Label the nodes that you want to upgrade with the right label:

# For master nodes
kubectl label node <node-name> k3s-master-upgrade=true
                   OR
# For worker nodes
kubectl label node <node-name> k3s-worker-upgrade=true

In our case its:

$ kubectl label node kube-master-ce86 k3s-master-upgrade=true
node/kube-master-ce86 labeled
$ kubectl label node kube-node-c982  k3s-worker-upgrade=true
node/kube-node-c982 labeled
$ kubectl label node kube-node-4d85 k3s-worker-upgrade=true
node/kube-node-4d85 labeled

Apply plans
Now apply the plans defined above using kubectl apply command.

$ kubectl apply -f plans.yaml
plan.upgrade.cattle.io/server-plan created
plan.upgrade.cattle.io/agent-plan created
$ kubectl get plans -n system-upgrade
NAME          AGE
server-plan   14s
agent-plan    14s

As soon as you apply the plan, the controller will detect it and will begin the upgrade process. On the other hand, if you update any existing plans the controller will re-evaluate the plan and will determine if another upgrade is needed.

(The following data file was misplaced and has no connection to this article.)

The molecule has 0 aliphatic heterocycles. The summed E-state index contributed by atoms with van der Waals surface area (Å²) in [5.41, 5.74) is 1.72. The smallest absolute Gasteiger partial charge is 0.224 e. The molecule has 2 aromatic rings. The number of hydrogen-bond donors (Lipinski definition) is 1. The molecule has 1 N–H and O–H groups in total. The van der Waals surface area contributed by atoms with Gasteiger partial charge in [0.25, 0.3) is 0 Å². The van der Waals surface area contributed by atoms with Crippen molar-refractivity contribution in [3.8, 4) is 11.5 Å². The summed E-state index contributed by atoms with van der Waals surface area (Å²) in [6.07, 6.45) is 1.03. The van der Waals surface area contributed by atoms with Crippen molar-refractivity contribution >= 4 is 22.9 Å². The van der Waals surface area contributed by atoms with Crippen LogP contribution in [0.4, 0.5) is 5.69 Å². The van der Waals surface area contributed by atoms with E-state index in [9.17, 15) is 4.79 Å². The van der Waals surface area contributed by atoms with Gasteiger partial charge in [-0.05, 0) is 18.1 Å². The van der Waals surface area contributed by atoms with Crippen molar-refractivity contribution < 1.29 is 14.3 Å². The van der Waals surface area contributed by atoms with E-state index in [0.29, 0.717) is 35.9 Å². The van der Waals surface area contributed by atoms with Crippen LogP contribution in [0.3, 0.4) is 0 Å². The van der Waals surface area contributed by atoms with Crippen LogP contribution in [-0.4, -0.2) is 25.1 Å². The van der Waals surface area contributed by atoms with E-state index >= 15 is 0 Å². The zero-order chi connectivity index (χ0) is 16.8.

Verify the upgrade
You can monitor the progress of an upgrade by viewing the plan and jobs via kubectl:

kubectl -n system-upgrade get plans -o yaml
kubectl -n system-upgrade get jobs -o yaml

Once the upgrade is done. Verify the new installed version on all the nodes using kubectl:

$ kubectl get nodes
NAME               STATUS   ROLES    AGE    VERSION
kube-master-ce86   Ready    master   147m   v1.18.4+k3s1
kube-node-c982     Ready    <none>   147m   v1.18.4+k3s1
kube-node-4d85     Ready    <none>   147m   v1.18.4+k3s1

Conclusion
The k3s-upgrade and system-upgrade-controller makes the overall k3s upgrade process easier compared to the manual upgrade method with a minimal downtime as the k3s upgradation proceeds in rolling deployment fashion.